Global health is at a crossroads. The COVID-19 pandemic has highlighted major flaws in the institutions and ideals that engender global health. If we, as a global community, are to achieve the noble goals we set for ourselves to end poverty, prevent suffering, and promote health and well-being, we have to re-examine these ideals and the aspects of global health that corrupt the system. Pre-COVID-19 health challenges are compounded by a global pandemic that very few nations have a handle on today. They will continue to perpetuate further cycles of stress on the health system, if left unattended.
The COVID-19 pandemic has highlighted1 pre-existing health systems, health equity, governance, and humanitarian problems.2 Neglected tropical diseases, climate change, and limited access to safe surgical healthcare are global health problems begging for attention. Yet, from lack of appropriate investments, insufficient and sometimes corrupted data and monitoring infrastructure,3 to disinformation, several forces have led to global attention not matching actual needs.4,5 Moreover, humanitarian health emergencies receive inadequate coordinated global efforts to mitigate the dire straits many nations are in.6 This underscores the need to re-imagine health systems that work for all, not just for some. Whether the impetus to decisively act on them was not politically advantageous (enough), academically prestigious (enough), worthy of a (high impact) publication, or something else entirely, the writing is on the wall: we should have done better. We need to do better going forward.
Low- and middle-income countries (LMICs) face a high burden of communicable diseases, non-communicable diseases (NCDs), and rising injuries, whereas high-income countries (HICs) deal with a higher and continuously growing burden of NCDs. In spite of this, global health priorities have predominantly been driven by academics, funders, politicians, and organizations in HICs resulting in critical healthcare needs in LMICs falling through the cracks. For example, despite over 85% of all NCD-related deaths occurring in LMICs,7 most discourse around NCDs is centered around NCD burdens in HICs. Many in HICs may be surprised that neglected tropical diseases like leprosy still cause much morbidity and mortality in LMICs.8 Similarly, despite infectious diseases like tuberculosis receiving an increasing amount of much needed funding, 1.8 million people still die per annum. Moreover, nearly 5 billion9 people worldwide lack access to essential surgical services, yet only 1% of development assistance for health goes towards addressing these gaps.10 These are all health system problems which preceded the pandemic, and have been worsened to varying degrees due to faltering global attention and investments.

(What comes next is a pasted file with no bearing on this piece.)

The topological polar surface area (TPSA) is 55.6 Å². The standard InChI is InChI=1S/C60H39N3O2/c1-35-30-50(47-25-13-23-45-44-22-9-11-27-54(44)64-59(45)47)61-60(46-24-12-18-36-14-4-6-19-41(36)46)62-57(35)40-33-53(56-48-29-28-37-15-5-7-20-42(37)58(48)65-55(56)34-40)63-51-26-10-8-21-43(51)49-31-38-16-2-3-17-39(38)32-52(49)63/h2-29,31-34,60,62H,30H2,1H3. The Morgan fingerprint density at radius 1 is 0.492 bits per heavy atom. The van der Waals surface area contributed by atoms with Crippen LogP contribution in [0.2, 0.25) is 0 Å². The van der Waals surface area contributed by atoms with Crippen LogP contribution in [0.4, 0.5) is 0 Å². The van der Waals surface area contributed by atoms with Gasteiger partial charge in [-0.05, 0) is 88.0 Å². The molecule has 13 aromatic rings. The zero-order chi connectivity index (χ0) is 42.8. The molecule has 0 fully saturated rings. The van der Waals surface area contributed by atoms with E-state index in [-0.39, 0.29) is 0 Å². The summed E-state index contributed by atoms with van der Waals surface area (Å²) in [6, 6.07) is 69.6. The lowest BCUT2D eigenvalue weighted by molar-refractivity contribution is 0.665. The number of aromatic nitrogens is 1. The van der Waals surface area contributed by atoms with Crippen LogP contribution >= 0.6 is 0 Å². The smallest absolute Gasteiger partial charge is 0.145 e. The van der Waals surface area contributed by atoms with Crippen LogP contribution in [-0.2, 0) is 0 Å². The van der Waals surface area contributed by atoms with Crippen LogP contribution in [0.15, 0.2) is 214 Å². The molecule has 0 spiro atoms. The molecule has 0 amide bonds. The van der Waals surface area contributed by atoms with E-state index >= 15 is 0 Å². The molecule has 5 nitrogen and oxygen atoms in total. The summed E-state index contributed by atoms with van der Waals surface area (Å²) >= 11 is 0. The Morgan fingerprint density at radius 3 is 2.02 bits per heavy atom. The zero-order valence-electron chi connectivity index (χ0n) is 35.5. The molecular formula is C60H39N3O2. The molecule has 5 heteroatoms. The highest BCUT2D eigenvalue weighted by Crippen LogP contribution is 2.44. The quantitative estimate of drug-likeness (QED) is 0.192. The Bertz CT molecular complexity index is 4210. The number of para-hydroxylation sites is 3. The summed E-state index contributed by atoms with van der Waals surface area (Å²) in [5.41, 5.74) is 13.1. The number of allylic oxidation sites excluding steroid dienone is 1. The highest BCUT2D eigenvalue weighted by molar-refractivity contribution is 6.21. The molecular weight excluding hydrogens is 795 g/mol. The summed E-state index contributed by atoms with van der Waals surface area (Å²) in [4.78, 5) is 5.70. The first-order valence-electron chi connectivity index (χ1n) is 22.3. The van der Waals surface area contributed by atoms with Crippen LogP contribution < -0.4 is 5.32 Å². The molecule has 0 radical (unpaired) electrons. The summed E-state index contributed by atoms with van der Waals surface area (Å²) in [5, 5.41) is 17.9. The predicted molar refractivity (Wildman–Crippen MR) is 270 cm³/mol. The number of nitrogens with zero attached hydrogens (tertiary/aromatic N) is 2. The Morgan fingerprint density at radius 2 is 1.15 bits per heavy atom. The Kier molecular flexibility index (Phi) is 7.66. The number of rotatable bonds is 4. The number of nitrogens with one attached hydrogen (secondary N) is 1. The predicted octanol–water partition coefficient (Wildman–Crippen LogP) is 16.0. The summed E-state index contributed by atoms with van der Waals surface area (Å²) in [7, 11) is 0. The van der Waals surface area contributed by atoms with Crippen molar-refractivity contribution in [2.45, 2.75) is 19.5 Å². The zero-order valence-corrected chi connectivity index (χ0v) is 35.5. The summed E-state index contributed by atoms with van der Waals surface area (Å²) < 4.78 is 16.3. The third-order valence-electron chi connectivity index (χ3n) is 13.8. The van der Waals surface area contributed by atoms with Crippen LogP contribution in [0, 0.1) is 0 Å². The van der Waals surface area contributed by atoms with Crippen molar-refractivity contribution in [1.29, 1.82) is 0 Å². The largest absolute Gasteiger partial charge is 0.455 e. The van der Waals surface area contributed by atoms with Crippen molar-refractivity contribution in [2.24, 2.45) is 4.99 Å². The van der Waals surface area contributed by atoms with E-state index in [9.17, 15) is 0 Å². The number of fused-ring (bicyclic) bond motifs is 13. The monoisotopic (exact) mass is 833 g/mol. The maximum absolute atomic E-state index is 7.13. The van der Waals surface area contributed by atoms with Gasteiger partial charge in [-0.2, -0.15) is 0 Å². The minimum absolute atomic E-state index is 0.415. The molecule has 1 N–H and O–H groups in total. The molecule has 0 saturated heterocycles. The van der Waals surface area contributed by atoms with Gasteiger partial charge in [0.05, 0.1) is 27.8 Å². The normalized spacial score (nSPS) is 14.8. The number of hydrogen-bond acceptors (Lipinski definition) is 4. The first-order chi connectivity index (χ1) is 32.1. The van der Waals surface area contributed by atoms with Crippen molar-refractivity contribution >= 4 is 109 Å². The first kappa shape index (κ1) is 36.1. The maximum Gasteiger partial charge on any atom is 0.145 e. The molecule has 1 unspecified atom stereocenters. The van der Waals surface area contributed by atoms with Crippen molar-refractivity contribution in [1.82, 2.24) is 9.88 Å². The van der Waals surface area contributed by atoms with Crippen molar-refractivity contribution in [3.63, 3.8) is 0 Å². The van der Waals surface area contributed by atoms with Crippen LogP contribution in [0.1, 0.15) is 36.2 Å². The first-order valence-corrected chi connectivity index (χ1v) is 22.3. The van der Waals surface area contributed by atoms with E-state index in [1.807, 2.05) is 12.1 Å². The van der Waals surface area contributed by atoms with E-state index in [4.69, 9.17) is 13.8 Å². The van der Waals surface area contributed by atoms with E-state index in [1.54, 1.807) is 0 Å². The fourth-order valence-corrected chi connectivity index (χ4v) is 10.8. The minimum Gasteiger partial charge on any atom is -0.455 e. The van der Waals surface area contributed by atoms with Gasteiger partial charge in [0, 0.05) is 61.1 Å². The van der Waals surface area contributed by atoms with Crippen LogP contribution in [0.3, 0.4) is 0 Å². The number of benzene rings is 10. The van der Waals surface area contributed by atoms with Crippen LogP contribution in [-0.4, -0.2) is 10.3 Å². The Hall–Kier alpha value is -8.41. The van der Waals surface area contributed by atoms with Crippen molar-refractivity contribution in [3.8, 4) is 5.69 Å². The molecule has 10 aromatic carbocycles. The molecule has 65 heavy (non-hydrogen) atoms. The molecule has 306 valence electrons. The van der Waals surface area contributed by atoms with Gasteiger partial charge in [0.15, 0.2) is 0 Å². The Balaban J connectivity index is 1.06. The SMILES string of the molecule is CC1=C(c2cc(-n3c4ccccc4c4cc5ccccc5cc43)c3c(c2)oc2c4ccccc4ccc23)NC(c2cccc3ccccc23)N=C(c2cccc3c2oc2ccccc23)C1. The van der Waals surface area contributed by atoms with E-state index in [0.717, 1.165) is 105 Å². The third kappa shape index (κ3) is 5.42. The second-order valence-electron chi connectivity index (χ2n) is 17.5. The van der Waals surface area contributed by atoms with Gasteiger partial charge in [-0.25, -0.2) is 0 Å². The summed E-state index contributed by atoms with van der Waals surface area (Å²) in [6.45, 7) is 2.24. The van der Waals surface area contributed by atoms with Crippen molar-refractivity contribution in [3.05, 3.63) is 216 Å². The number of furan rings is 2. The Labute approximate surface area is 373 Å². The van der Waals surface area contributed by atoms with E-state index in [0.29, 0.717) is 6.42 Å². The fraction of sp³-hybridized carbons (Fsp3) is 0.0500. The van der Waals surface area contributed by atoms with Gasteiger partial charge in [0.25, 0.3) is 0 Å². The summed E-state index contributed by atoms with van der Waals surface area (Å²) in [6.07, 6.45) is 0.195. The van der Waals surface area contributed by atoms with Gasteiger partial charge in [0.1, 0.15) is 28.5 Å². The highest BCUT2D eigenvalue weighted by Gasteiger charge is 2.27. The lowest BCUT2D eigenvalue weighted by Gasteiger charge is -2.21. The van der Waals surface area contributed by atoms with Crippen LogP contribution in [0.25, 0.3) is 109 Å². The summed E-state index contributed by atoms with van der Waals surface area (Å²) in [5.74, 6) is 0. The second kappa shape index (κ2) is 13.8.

The COVID-19 pandemic and its mismanagement have highlighted important factors influencing the noble pursuit of equitable access to healthcare: lack of political will, politicization of non-political matters,11 and inconsistent and incompatible global health agendas. Power imbalances and the exclusion of certain important demographic groups in global health can and does have trickle-down effects at every level of the ecosystem, causing an asymmetry between perceived and actual needs.12,13
Although the body of knowledge on health systems strengthening in LMICs is growing, much of this research is led by researchers from HICs with access to research funds.14 Without sufficient engagement with local researchers and stakeholders, this often leads to poor or incomplete understanding of the needs and context of those being “studied.” Consequently, the purported beneficiaries of global health programs (i.e., those in LMICs) remain on the periphery, while "experts’’ from HICs set programs, priorities, and agendas in LMICs. Moreover, while HIC global health academics focus on problems elsewhere15 they often neglect problems in their own communities through the institutional and academic hubris that global health problems “exist elsewhere and never at home,” another factoid that COVID-19 has debunked.